After having the chance to exchange ideas with young scholars and with some of the world experts in the field, Granda has been faced with the uncertainty imposed by the volcanic ash cloud in Iceland. Being stuck in Berlin has not been an easy situation; however, she reports “I have spent some time sightseeing, visiting museums and, overall, taking advantage of such a ‘forced tourism’. With plenty of history while trying to stand as a leader in arts and promoting Western values, now I understand why this city is one of the most exciting places in Europe. All in all, I cannot complain, but I cannot wait for the flight back to Storrs to share with my friends and colleagues how this experience has enriched my life and view of things.”
Prof. Christian Zimmermann is to speak at the end of the week at a conference at the British Library in London on subject repositories. These are collections or works and research, like the DigitalCommons at the University of Connecticut, but for subjects instead of institutions. The two prime examples of subject repositories are arXiv for Physics and RePEc for Economics. Prof. Zimmermann will talk about the latter, in particular how it came to grow with very little resources.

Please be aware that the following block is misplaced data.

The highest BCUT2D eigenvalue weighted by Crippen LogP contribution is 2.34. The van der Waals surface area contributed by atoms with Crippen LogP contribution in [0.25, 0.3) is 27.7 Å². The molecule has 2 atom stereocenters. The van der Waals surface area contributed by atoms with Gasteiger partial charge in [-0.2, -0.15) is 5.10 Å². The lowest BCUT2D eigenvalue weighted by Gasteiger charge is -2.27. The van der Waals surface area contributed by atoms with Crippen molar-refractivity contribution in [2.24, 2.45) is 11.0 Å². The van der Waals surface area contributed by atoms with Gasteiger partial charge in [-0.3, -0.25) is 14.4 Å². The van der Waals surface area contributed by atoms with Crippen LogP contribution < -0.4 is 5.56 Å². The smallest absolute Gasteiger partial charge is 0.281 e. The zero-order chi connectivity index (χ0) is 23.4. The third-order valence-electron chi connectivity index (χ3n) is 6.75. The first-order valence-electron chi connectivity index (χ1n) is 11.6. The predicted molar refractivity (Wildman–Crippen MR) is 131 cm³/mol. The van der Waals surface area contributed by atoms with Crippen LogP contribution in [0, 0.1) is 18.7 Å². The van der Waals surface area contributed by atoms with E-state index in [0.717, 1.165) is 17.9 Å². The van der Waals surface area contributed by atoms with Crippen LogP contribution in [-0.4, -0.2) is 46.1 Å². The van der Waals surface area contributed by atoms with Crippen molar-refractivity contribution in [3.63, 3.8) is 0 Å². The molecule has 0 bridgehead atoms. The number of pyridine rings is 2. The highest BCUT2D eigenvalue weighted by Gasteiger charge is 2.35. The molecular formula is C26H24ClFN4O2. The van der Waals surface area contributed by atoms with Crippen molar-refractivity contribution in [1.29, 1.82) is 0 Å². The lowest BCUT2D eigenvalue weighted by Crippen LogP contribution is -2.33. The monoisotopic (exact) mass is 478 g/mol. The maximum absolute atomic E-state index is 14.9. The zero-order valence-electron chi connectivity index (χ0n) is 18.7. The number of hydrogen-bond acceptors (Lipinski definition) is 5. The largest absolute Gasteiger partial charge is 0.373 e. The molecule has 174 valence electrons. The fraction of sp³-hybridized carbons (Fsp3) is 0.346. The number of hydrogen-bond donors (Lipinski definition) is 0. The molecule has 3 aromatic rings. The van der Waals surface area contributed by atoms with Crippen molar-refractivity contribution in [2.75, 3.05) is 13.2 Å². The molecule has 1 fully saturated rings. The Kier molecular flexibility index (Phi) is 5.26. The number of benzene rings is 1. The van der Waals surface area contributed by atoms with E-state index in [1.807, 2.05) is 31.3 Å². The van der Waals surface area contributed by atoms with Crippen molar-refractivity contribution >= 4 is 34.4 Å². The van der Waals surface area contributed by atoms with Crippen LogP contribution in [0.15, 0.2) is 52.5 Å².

The conference will in particular feature the official launch of a new online service for Economists, the Nereus lead EconomistOnline portal, which at this point relies heavily on data from RePEc. Prof. Zimmermann will conclude his European trip by giving further talks at the German universities of Cologne, Dortmund, Giessen and Darmstadt.
According to a recent article in the Eastern Economic Journal, our department ranks 16th by reputation of their blogging faculty. The authors took a selection of the 85 most important economics blogs, then looked at the academic citation frequency of their regulator contributors. Prof. Richard Langlois, who regularly posts on Organizations and Markets ranks 9th by academic impact, and all by himself brings the department to a ranking of 16th. A possibly better ranking could have been in the cards if any of the blogs Prof. Christian Zimmermann contributes to had been included in the analysis: Against Monopoly, the RePEc blog and the NEP-DGE blog.